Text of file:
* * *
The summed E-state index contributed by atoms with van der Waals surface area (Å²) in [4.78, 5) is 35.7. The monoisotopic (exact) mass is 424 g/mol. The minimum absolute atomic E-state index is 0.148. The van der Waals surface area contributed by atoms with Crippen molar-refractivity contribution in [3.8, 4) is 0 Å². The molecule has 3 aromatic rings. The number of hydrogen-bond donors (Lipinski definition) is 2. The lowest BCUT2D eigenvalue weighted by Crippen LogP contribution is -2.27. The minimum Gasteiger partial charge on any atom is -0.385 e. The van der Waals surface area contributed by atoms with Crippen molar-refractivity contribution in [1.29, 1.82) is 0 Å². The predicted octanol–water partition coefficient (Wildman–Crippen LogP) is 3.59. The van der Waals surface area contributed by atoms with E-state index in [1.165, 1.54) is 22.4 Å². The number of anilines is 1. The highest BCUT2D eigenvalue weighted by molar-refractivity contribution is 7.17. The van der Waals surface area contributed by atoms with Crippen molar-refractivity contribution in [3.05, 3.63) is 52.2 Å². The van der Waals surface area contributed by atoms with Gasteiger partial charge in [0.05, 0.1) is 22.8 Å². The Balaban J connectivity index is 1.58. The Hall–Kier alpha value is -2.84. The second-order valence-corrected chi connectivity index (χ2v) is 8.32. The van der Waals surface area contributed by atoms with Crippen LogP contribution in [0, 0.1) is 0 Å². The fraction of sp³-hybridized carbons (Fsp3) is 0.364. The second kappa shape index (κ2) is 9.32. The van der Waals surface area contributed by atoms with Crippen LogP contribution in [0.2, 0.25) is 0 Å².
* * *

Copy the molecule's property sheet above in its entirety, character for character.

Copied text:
The summed E-state index contributed by atoms with van der Waals surface area (Å²) in [4.78, 5) is 35.7. The monoisotopic (exact) mass is 424 g/mol. The minimum absolute atomic E-state index is 0.148. The van der Waals surface area contributed by atoms with Crippen molar-refractivity contribution in [3.8, 4) is 0 Å². The molecule has 3 aromatic rings. The number of hydrogen-bond donors (Lipinski definition) is 2. The lowest BCUT2D eigenvalue weighted by Crippen LogP contribution is -2.27. The minimum Gasteiger partial charge on any atom is -0.385 e. The van der Waals surface area contributed by atoms with Crippen molar-refractivity contribution in [1.29, 1.82) is 0 Å². The predicted octanol–water partition coefficient (Wildman–Crippen LogP) is 3.59. The van der Waals surface area contributed by atoms with E-state index in [1.165, 1.54) is 22.4 Å². The number of anilines is 1. The highest BCUT2D eigenvalue weighted by molar-refractivity contribution is 7.17. The van der Waals surface area contributed by atoms with Crippen molar-refractivity contribution in [3.05, 3.63) is 52.2 Å². The van der Waals surface area contributed by atoms with Gasteiger partial charge in [0.05, 0.1) is 22.8 Å². The Balaban J connectivity index is 1.58. The Hall–Kier alpha value is -2.84. The second-order valence-corrected chi connectivity index (χ2v) is 8.32. The van der Waals surface area contributed by atoms with Crippen LogP contribution in [0, 0.1) is 0 Å². The fraction of sp³-hybridized carbons (Fsp3) is 0.364. The second kappa shape index (κ2) is 9.32. The van der Waals surface area contributed by atoms with Crippen LogP contribution in [0.2, 0.25) is 0 Å².